Parenting is one of those jobs where the hours are long, the pay low, and the learning curve immense--yet the rewards are surely worth the effort.
I don't mind the hours or the "pay," but I have an issue with the learning curve. As a Licensed Marriage and Family Therapist for the past 15+ years, I'd like to believe I know how to effectively parent my children. However, I struggle and make mistakes.
Several years ago, my then-toddler son experienced the kinds of behavior problems prone to toddlers. To discipline him, we thought it would be wise to take something important away from him.
So we stole Cuddles.
Cuddles was a stuffed animal dog.
Cuddles seldom left my son's arms.
Cuddles was his best and deepest friend.
In our parenting wisdom, we thought taking Cuddles away from him for just a day or a night would be effective discipline.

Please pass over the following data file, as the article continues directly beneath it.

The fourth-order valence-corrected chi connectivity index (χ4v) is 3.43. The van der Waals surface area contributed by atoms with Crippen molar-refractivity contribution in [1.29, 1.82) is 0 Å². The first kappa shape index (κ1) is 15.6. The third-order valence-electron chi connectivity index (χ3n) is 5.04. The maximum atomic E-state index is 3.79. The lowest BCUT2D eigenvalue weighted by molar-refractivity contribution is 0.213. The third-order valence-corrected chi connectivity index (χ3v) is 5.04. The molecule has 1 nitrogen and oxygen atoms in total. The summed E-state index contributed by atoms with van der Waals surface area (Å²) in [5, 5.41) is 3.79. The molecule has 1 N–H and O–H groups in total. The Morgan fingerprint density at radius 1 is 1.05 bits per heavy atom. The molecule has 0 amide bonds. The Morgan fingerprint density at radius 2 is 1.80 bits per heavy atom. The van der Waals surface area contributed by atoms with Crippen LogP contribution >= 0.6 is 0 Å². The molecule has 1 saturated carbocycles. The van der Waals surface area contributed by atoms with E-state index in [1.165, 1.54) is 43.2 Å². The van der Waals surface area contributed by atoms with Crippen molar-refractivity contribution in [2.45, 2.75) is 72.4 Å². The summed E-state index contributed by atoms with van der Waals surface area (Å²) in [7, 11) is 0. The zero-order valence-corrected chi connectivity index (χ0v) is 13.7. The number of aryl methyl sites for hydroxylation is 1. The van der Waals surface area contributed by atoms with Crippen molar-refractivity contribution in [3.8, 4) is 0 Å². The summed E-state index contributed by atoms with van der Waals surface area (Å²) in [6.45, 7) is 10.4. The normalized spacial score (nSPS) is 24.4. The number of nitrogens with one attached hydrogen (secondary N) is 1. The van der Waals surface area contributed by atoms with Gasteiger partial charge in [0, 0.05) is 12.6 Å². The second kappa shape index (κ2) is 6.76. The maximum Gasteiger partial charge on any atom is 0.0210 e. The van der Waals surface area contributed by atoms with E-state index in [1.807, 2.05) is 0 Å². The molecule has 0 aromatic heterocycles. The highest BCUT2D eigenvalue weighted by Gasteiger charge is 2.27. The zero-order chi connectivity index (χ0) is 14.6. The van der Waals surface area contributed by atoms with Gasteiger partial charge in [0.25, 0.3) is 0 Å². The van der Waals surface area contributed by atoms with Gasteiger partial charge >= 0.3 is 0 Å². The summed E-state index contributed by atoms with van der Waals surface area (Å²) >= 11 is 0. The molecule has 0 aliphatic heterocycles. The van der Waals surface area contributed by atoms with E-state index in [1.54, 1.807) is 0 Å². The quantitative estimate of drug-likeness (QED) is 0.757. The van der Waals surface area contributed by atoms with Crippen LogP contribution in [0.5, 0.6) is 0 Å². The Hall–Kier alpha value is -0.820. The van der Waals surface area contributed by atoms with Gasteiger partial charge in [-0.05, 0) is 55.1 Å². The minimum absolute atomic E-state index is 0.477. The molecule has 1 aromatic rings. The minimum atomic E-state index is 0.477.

You know where this is going because you may have tried the same thing with your child and her blanket or his favorite cap.
It took a therapist friend of mine to tell me what I needed to hear. Amy Allen Meyer was blunt: "That's the worst thing you could have done." Now, she didn't mean that taking something away from my son was a bad idea for discipline. My choice of what to remove was the bad idea. Her next words stuck with my wife and I for years.
"Scott and Crystal, you can take away what's meaningful, but never take away what's comforting."
Amy had swiftly reframed our reality. For me, it felt like when you're watching a movie and assume one thing about the story only to have that assumption drastically changed by one specific revelation toward the end of the film. Images flashed through my mind of the doting way my son cuddled Cuddles every night in bed, how he sought out his fake puppy whenever he was sad, and, of course, his wailing tears when we wrested it away from him.
I hadn't just stolen something meaningful from him.
I'd stolen his comfort.
And all children need comfort, even more than adults.
For info on relationships and freeing yourself from anxiety, pick up a copy my book The Stories We Tell Ourselves. Click here to ask questions or make comments. Feel free to email Scott at firstname.lastname@example.org